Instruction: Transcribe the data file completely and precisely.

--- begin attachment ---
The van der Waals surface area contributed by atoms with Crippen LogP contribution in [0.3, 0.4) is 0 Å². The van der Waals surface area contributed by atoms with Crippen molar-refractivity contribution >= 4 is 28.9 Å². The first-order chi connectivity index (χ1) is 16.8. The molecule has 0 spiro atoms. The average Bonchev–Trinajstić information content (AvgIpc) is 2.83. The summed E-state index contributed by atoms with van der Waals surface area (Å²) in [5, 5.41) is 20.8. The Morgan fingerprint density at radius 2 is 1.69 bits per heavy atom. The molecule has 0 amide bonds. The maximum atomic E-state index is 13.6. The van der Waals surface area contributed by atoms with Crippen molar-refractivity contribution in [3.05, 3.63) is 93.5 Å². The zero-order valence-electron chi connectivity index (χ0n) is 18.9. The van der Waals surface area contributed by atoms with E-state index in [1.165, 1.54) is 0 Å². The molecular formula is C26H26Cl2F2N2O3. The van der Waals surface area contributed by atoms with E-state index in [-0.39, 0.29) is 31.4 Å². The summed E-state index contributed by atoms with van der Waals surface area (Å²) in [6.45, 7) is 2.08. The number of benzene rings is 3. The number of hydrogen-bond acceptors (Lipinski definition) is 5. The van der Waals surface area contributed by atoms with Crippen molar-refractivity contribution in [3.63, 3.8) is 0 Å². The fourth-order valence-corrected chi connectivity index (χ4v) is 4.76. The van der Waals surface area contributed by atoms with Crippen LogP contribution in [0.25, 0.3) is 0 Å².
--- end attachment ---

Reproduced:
The van der Waals surface area contributed by atoms with Crippen LogP contribution in [0.3, 0.4) is 0 Å². The van der Waals surface area contributed by atoms with Crippen molar-refractivity contribution >= 4 is 28.9 Å². The first-order chi connectivity index (χ1) is 16.8. The molecule has 0 spiro atoms. The average Bonchev–Trinajstić information content (AvgIpc) is 2.83. The summed E-state index contributed by atoms with van der Waals surface area (Å²) in [5, 5.41) is 20.8. The Morgan fingerprint density at radius 2 is 1.69 bits per heavy atom. The molecule has 0 amide bonds. The maximum atomic E-state index is 13.6. The van der Waals surface area contributed by atoms with Crippen molar-refractivity contribution in [3.05, 3.63) is 93.5 Å². The zero-order valence-electron chi connectivity index (χ0n) is 18.9. The van der Waals surface area contributed by atoms with E-state index in [1.165, 1.54) is 0 Å². The molecular formula is C26H26Cl2F2N2O3. The van der Waals surface area contributed by atoms with E-state index in [-0.39, 0.29) is 31.4 Å². The summed E-state index contributed by atoms with van der Waals surface area (Å²) in [6.45, 7) is 2.08. The number of benzene rings is 3. The number of hydrogen-bond acceptors (Lipinski definition) is 5. The van der Waals surface area contributed by atoms with Crippen molar-refractivity contribution in [3.63, 3.8) is 0 Å². The fourth-order valence-corrected chi connectivity index (χ4v) is 4.76. The van der Waals surface area contributed by atoms with Crippen LogP contribution in [0.25, 0.3) is 0 Å².